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A Whole New Breed of Doctors: Changes in Medical School Admissions

The body of students being admitted to medical school has changed drastically in recent years as institutions are trying harder to find students who are well-rounded. As a result, the coming years will witness the birth of a whole new breed of doctors. The question I will address is what this change will mean for the practice of medicine.

One major change seen in students admitted to medical school is their undergraduate course of study. The percentage of applicants who are science majors has remained steady, but what is changing is who gets admitted. Medical schools are now accepting an increasing percentage of non-science majors.

This increased emphasis on non-science pursuits is reflected in the coming changes in the MCAT; in 2015, there will be a new section called Psychological, Social and Biological Foundations of Behavior. According to the AAMC, the addition of this section stresses the importance of the socio-cultural and behavioral determinants of health and health outcomes.

Another major change in the admissions process is that medical schools are accepting a larger percentage of older and non-traditional students. In fact, about 30% do not take a traditional pre-medical path. Furthermore, the average age of medical students is increasing. Not too long ago, the average matriculation age was 22 (as this was and still is the average age when a person gets their bachelor’s degree). Today, it is age 24 (nearing age 25 at the University of Wisconsin).

More students are also getting master’s and doctorate degrees or are taking time off to work, do research, or travel before starting medical school. The advantage here is that these people truly know that they want to become doctors. When you get older, it is a bigger risk to go back to medical school, so older matriculants are perhaps more serious or less ambivalent about their medical career than a younger, less experienced college graduate.

The curriculum at many medical schools is also changing. Despite having to learn more material over the years, medical students are spending less time in lecture. More instruction is occurring in small group exercises. Spending less time in class allows for more time for independent study, research, and personal pursuits.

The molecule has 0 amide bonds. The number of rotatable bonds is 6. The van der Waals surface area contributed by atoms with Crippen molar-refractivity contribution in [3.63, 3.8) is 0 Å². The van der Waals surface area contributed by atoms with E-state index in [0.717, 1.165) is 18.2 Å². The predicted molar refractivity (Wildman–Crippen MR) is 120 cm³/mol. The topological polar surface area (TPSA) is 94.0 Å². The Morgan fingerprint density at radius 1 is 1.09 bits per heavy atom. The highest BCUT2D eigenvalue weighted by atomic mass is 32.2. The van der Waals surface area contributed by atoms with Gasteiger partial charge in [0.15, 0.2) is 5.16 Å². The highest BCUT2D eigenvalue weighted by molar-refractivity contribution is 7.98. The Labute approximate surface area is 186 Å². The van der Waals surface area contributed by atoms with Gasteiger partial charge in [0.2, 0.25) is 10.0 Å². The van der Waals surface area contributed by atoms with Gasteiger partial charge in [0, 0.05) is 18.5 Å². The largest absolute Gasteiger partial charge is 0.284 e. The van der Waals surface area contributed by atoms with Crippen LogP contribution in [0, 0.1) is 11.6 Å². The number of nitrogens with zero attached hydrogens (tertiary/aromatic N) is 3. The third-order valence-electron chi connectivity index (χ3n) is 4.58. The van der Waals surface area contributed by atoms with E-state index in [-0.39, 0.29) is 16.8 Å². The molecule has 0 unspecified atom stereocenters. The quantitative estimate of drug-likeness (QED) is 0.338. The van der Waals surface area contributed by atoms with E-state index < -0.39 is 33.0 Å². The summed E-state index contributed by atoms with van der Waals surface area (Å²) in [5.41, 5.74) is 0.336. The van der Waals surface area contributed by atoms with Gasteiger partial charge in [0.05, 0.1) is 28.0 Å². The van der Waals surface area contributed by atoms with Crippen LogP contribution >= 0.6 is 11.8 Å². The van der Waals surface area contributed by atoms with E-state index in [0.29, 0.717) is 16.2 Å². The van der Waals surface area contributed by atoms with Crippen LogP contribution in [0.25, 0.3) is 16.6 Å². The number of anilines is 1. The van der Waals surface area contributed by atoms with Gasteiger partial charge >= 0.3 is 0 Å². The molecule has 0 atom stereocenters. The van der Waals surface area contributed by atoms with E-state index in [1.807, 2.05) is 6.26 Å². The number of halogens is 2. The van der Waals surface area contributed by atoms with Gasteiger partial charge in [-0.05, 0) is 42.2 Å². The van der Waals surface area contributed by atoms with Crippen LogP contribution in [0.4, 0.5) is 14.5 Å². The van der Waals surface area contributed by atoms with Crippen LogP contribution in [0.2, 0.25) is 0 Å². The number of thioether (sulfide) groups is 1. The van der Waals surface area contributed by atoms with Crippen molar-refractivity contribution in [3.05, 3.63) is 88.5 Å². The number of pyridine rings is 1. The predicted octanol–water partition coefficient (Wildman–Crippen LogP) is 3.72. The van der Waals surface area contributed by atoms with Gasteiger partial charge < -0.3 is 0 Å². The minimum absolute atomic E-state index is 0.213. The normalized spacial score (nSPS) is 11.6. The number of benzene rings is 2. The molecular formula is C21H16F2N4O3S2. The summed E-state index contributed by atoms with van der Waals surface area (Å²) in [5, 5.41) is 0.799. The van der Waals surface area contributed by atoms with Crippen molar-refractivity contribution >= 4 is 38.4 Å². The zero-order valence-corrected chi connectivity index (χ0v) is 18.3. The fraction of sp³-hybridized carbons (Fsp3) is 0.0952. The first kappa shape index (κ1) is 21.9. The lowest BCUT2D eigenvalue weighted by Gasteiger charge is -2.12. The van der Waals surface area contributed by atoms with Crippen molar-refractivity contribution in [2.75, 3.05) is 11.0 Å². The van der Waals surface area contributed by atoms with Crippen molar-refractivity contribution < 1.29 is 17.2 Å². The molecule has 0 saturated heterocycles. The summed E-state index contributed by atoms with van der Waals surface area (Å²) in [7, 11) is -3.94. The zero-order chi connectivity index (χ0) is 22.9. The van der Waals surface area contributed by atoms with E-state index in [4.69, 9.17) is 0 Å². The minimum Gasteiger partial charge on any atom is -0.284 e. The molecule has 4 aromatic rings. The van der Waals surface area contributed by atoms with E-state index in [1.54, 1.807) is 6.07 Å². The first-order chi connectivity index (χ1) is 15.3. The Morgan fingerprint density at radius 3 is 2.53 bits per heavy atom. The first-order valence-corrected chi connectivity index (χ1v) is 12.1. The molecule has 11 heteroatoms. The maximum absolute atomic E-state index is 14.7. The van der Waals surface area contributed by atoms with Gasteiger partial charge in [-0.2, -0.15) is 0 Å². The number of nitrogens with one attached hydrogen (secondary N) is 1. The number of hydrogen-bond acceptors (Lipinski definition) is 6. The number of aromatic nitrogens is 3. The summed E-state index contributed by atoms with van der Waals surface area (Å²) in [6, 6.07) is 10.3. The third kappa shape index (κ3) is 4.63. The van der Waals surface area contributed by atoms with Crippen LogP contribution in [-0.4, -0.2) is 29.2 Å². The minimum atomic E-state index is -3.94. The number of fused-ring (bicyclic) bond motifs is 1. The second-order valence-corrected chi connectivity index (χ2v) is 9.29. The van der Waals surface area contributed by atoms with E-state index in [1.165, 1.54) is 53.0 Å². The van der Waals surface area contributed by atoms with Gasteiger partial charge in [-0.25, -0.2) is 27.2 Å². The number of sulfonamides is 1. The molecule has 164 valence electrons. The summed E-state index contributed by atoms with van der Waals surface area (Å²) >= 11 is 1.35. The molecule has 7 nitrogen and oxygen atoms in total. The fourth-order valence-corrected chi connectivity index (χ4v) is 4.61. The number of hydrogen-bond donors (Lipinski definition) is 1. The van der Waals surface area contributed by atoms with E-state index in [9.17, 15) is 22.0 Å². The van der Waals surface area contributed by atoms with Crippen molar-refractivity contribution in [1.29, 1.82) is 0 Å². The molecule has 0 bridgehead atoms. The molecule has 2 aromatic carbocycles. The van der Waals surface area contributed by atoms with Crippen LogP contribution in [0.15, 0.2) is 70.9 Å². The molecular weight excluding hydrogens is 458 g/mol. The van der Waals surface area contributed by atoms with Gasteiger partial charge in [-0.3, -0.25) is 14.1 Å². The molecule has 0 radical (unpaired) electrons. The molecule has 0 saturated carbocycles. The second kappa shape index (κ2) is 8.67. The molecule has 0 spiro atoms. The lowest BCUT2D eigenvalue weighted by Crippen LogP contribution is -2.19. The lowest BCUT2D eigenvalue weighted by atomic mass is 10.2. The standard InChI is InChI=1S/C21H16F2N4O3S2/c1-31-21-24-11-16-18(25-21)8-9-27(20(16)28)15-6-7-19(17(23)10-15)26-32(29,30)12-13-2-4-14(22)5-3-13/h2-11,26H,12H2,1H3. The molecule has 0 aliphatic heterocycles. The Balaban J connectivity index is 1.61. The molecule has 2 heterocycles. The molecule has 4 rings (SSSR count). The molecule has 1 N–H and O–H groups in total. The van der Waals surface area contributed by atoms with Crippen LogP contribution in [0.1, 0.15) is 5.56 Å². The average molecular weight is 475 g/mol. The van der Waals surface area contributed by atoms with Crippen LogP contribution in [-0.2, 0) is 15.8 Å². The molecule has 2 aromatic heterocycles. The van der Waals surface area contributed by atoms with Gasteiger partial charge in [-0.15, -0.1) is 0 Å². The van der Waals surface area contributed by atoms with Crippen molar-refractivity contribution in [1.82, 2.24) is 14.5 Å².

As a result of all these changes, we are breeding a whole new class of doctors. So what does all this mean for the practice of medicine?

There is reason to believe that this new generation of doctors will better be able to relate to their patients. This is extremely important and will perhaps be more difficult to do because the patient population is also changing; patients are becoming older (due to aging Baby Boomers) and more racially and ethnically diverse.

Therefore, we need our doctors to be more diverse (I mostly mean diversity of experience) and well-rounded. Future doctors who pursue other interests outside of medicine and take classes outside of the sciences in college are more well-rounded and better able to connect with their patients.

Connections between doctors and patients will bring them closer together, enhance the patient-doctor relationship, and make the patients feel more at ease during their time of suffering.

My only concern with this new class of doctors is that some have less education in biology and biological research. They may be better able to connect with their patients, but does this matter if they are not as capable of diagnosing and treating patients as well as past doctors, almost all of whom had strong science backgrounds and spent more time in lecture during medical school?

This is a tough question to answer, but the strong science education that medical students receive should be enough to give them the tools they need to think like doctors and scientists and treat patients. To conclude, there is definitely reason to be optimistic about the future of medicine.

Ryan Denu Ryan Denu (8 Posts)

Contributing Writer

University of Wisconsin School of Medicine and Public Health

Ryan is a Class of 2020 MD/PhD student at the University of Wisconsin School of Medicine and Public Health. He graduated in May 2012 from the University of Wisconsin-Madison with a BS in molecular biology. He enjoys thinking and writing about health care policy, and is also an avid tennis player, instructor, coach, umpire, and fan.